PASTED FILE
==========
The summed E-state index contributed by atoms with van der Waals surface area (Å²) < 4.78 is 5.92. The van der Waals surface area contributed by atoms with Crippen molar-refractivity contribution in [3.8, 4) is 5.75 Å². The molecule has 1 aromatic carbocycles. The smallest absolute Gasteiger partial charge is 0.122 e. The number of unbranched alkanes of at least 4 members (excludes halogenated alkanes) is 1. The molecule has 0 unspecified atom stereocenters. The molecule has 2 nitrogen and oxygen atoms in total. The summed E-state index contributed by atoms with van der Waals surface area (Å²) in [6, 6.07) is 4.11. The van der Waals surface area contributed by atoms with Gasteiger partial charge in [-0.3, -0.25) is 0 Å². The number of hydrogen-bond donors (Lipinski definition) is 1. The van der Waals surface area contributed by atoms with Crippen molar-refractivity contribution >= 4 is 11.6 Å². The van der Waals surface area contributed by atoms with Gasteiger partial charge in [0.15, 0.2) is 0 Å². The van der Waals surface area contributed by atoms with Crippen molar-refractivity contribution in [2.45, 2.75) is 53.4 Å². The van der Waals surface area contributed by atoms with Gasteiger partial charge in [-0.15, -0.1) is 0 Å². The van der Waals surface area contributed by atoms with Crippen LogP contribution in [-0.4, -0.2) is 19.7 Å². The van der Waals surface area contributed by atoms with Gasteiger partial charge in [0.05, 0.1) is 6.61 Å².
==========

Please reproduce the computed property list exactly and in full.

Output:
The summed E-state index contributed by atoms with van der Waals surface area (Å²) < 4.78 is 5.92. The van der Waals surface area contributed by atoms with Crippen molar-refractivity contribution in [3.8, 4) is 5.75 Å². The molecule has 1 aromatic carbocycles. The smallest absolute Gasteiger partial charge is 0.122 e. The number of unbranched alkanes of at least 4 members (excludes halogenated alkanes) is 1. The molecule has 0 unspecified atom stereocenters. The molecule has 2 nitrogen and oxygen atoms in total. The summed E-state index contributed by atoms with van der Waals surface area (Å²) in [6, 6.07) is 4.11. The van der Waals surface area contributed by atoms with Gasteiger partial charge in [-0.3, -0.25) is 0 Å². The number of hydrogen-bond donors (Lipinski definition) is 1. The van der Waals surface area contributed by atoms with Crippen molar-refractivity contribution >= 4 is 11.6 Å². The van der Waals surface area contributed by atoms with Gasteiger partial charge in [0.15, 0.2) is 0 Å². The van der Waals surface area contributed by atoms with Crippen molar-refractivity contribution in [2.45, 2.75) is 53.4 Å². The van der Waals surface area contributed by atoms with Gasteiger partial charge in [-0.15, -0.1) is 0 Å². The van der Waals surface area contributed by atoms with Crippen LogP contribution in [-0.4, -0.2) is 19.7 Å². The van der Waals surface area contributed by atoms with Gasteiger partial charge in [0.05, 0.1) is 6.61 Å².